Bones's Canadian-raised creator Hart Hanson once told the Newark Star-Ledger that he based the show's central forensic anthropologist in part on a friend with Asperger syndrome, but decided not to label the character because he wanted the Fox show to appeal to as broad an audience as possible.

As played by Emily Deschanel, Temperance Brennan (nicknamed Bones) is a brilliant scientist who struggles to parse social cues in her dealings with perennially at-odds love interest Booth (David Boreanaz), and whose clinical curiosity and lack of emotional expression sometimes leave co-workers complaining that she's as chilly as the corpses she so expertly probes.

Canada's top-rated show The Big Bang Theory – a comedy about nerdy, socially awkward men and the patient women they don't really deserve – has a somewhat similar character in its breakout star, Sheldon Cooper.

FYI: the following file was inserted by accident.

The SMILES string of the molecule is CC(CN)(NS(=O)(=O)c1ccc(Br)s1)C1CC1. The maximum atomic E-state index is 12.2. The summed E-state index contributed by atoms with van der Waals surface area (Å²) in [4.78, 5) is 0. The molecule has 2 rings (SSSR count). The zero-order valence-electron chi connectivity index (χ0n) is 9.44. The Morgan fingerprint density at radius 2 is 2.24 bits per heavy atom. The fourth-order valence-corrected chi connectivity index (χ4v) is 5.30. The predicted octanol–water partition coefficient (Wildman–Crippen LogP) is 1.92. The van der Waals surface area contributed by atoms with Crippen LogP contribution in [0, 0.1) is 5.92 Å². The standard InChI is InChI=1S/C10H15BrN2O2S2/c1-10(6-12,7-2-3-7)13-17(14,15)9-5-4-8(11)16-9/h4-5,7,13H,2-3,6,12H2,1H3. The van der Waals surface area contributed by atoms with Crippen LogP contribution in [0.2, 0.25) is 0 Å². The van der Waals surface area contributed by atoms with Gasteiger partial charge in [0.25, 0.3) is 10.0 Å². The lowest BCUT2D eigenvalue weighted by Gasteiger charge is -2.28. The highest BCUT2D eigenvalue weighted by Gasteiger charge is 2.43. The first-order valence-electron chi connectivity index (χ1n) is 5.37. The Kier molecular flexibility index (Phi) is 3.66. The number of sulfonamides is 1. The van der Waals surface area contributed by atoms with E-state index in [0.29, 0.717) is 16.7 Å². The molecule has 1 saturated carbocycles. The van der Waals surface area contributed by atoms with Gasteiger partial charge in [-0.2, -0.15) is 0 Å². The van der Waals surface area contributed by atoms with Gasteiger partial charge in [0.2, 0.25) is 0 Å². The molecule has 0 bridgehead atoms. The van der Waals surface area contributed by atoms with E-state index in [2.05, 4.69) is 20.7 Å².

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Sheldon, like Bones, is a bona-fide genius, a physicist of considerable renown and a walking encyclopedia who exhausts his friends with deep reserves of obscure trivia. But he also abhors physical contact, sticks so religiously to routine that he won't let anyone sit in his spot on the couch, possesses such an intractable obstinacy that friends roll their eyes at any nascent signs of a disagreement and treats social convention like the one complex puzzle he can never quite solve.

But, as on Bones, Big Bang has never directly confronted the reasons behind Sheldon's idiosyncrasies. The show's co-creator, Bill Prady, has said they resisted diagnosing Sheldon because the resultant responsibility would be too much for what is, at its heart, a goofy sitcom.

Wesley loves Big Bang. She says her kids draw strength from seeing characters who bear some resemblance to them on TV. But she says it would be beneficial if producers at least alluded to the possibility of a diagnosis for Sheldon.